BDO Observation: In theory, eliminating the substantial economic effect rules should simplify allocations. However, the lack of clarity around PIP does not seem to be addressed in the discussion draft. As it relates to so-called “targeted” agreements, many reporting positions may not change because of these new rules.

The proposed legislation would also create and impose a “consistent percentage” allocation methodology on certain partnerships. Under this methodology, allocations of partnership items would be based solely on partners’ contributions to the partnership. These rules would apply in situations where partners are members of a controlled group under Section 267(f) and together own 50% or more of the partnership capital or profits. Failure to provide for allocations under the consistent percentage method would result in disguised sale/payment transactions between partners.

Observation: These rules appear intended to capture potentially abusive intercorporate planning transactions. However, imposition of these limited allocation rules to unrelated partners seems contrary to the intended purpose.

These rules would be effective for tax years beginning after December 31, 2023.
 

Remedial Allocations under Section 704(c) and Mandatory Capital Revaluations

Section 704(c) currently provides that built-in gains and losses inherent in contributed property are to be allocated back to the contributing partners. Similarly, capital account revaluations create “reverse” Section 704(c) built-in gain and loss layers that are also subject to special allocation. Current regulations generally provide that these built-in gains and losses may be specially allocated under one of three methods: traditional, traditional with curative allocations and remedial.

To prevent perceived abuse, the proposed legislation would mandate use of the remedial allocation method for all Section 704(c) layers. It is not clear whether and how these rules would apply to existing forward and reverse Section 704(c) layers.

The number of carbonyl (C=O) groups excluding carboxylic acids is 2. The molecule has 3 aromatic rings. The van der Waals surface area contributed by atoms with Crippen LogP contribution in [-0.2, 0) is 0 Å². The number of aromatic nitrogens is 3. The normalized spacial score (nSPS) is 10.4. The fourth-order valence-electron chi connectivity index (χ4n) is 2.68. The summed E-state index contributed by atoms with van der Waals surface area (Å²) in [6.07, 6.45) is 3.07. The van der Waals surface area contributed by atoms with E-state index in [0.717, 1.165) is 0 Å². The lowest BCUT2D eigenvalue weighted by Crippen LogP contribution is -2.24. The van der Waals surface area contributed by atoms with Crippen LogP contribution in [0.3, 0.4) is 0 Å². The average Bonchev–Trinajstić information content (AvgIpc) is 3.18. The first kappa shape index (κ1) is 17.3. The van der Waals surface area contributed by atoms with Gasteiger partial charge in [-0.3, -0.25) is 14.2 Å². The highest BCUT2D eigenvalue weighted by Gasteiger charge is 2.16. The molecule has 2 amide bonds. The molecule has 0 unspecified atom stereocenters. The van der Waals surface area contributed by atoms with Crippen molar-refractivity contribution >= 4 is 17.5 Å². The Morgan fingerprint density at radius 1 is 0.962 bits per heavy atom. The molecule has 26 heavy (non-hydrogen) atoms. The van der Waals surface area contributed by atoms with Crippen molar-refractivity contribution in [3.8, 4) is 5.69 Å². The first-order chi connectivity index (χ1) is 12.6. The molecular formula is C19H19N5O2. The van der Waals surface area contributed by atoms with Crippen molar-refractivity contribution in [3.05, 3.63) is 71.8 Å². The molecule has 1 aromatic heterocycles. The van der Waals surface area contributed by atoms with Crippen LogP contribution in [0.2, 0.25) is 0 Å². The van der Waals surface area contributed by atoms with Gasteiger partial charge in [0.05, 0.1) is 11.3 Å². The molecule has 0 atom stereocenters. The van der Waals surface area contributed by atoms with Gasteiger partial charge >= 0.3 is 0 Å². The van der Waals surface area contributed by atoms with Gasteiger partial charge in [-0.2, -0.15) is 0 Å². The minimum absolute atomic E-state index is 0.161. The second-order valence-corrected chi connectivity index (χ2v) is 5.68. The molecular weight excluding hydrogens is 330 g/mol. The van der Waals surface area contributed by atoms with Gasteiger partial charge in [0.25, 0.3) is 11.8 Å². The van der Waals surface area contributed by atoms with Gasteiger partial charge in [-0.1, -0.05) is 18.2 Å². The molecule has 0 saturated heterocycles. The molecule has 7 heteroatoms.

Observation: While use of the remedial allocation method often produces reasonable allocations among the partners based on their economic arrangement, this method can be complex to administer and create “phantom” income to partners. Additionally, existing regulations provide anti-abuse rules that generally prohibit use of the remedial method in certain situations. It is not clear how these perceived abusive transactions would be addressed in the proposed legislation.

The proposal to mandate capital account revaluations upon specified events is closely related to the required use of the remedial allocation method under Section 704(c). Currently, Section 1.704-1(b)(2)(iv)(f) provides that partnerships may, but are not required to, revalue partner capital in connection with:
  • A contribution of money or other property (other than a de minimis amount) to the partnership by a new or existing partner as consideration for an interest in the partnership;
  • The liquidation of the partnership or a distribution of money or other property (other than a de minimis amount) by the partnership to a retiring or continuing partner as consideration for an interest in the partnership;
  • The grant of an interest in the partnership (other than a de minimis interest) on or after May 6, 2004, as consideration for the provision of services to or for the benefit of the partnership by an existing partner acting in a partner capacity, or by a new partner acting in a partner capacity or in anticipation of being a partner; or